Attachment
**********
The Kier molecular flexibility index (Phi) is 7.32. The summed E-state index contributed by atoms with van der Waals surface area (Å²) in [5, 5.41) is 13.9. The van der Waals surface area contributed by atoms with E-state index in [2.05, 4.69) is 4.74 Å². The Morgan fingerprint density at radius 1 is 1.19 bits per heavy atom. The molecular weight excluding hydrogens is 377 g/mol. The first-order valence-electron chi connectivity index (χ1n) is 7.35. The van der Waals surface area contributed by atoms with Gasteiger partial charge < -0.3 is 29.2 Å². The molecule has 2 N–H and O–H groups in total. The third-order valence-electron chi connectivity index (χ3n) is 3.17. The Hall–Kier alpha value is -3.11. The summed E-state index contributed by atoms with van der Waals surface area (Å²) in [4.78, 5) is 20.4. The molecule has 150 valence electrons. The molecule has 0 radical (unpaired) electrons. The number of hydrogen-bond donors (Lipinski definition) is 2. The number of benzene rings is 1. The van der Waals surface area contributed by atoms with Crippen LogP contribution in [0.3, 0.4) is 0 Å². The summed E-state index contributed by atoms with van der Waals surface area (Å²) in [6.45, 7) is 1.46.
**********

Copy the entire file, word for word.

The Kier molecular flexibility index (Phi) is 7.32. The summed E-state index contributed by atoms with van der Waals surface area (Å²) in [5, 5.41) is 13.9. The van der Waals surface area contributed by atoms with E-state index in [2.05, 4.69) is 4.74 Å². The Morgan fingerprint density at radius 1 is 1.19 bits per heavy atom. The molecular weight excluding hydrogens is 377 g/mol. The first-order valence-electron chi connectivity index (χ1n) is 7.35. The van der Waals surface area contributed by atoms with Gasteiger partial charge < -0.3 is 29.2 Å². The molecule has 2 N–H and O–H groups in total. The third-order valence-electron chi connectivity index (χ3n) is 3.17. The Hall–Kier alpha value is -3.11. The summed E-state index contributed by atoms with van der Waals surface area (Å²) in [4.78, 5) is 20.4. The molecule has 150 valence electrons. The molecule has 0 radical (unpaired) electrons. The number of hydrogen-bond donors (Lipinski definition) is 2. The number of benzene rings is 1. The van der Waals surface area contributed by atoms with Crippen LogP contribution in [0.3, 0.4) is 0 Å². The summed E-state index contributed by atoms with van der Waals surface area (Å²) in [6.45, 7) is 1.46.